Football’s cash derby

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Manchester in the north of England has a number of claims to fame. The birthplace of the industrial revolution; a fountainhead of musical outpouring and two football clubs amongst the planet’s best-known teams in a sport often referred to as ‘The World Game’.

In the blue corner we have Manchester City; in the red Manchester United. Not only do the two teams have different coloured shirts, their business models are also very different, even if they both seek to maximise returns from the investments of their owners.

Raheem Sterling of Manchester City and Marcos Rojo of Manchester United during the Premier League match between Manchester United and Manchester City at Old Trafford on December 10, 2017 in Manchester, England.
Raheem Sterling of Manchester City and Marcos Rojo of Manchester United (Photo by Robbie Jay Barratt – AMA/Getty Images)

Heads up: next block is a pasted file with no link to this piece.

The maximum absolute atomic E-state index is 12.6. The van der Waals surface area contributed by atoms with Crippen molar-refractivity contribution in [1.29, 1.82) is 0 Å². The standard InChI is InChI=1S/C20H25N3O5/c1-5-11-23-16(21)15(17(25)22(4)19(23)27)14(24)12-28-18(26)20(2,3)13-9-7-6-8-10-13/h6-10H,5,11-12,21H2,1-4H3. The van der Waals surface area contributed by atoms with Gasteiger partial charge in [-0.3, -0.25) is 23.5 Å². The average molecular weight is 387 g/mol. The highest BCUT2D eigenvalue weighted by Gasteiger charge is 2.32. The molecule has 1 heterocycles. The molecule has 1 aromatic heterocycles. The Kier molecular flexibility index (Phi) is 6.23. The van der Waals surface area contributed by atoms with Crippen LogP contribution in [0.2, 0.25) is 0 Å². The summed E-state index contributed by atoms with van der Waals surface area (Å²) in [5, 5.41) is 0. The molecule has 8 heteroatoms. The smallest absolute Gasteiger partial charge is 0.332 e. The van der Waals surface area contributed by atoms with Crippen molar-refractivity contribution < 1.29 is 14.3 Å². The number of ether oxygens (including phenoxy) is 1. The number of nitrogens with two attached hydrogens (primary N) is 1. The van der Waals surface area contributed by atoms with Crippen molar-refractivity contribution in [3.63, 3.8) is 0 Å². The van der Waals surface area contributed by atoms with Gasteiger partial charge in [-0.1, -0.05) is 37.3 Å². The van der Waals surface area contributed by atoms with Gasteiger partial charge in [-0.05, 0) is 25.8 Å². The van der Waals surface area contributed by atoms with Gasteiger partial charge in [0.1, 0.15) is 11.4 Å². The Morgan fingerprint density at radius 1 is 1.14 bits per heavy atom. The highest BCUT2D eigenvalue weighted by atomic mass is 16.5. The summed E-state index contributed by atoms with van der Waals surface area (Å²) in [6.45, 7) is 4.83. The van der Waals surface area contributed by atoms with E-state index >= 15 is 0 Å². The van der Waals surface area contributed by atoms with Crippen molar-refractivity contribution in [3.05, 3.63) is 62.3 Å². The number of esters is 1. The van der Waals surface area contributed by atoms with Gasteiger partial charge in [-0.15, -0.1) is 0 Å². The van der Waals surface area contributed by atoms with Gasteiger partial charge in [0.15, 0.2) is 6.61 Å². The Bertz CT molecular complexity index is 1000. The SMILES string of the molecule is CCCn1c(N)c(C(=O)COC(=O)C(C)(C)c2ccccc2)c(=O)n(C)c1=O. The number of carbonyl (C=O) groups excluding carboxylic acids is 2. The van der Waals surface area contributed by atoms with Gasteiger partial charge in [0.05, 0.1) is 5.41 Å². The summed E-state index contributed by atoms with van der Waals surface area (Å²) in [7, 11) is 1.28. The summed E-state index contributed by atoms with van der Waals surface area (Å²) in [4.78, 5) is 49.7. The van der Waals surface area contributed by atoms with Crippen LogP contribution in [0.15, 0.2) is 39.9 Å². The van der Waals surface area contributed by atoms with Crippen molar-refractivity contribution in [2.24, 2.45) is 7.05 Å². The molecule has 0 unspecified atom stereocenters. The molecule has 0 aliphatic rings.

“The different models represent differences of opinion as to whether football clubs are to be ‘cash cows’ to fund other activities or long-term investments.”

‘City’ is well on top of ‘ManU’ this season having set an English Premier League (EPL) record for most consecutive wins and toppling their cross-town rivals in the process. But is their business model better?

The EPL has negotiated over 80 worldwide broadcasting deals on behalf of all 20 teams and the Manchester derby in December – won by City – was reputedly watched by an audience of around 900 million people in 212 countries.

The crowd in the stadium was over 75,000 including 2,000 Manchester United fans from Norway. Overseas fans who wish to enjoy the ‘atmosphere’ of an EPL game are increasingly seen in attendance.

Indeed, the UK’s official tourism body conducted a study in 2015 which revealed more than 800,000 international visitors went to an EPL match in that year, spending in total nearly £700 million.

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Steve Worthington is a Visiting Professor at the Business Research Institute

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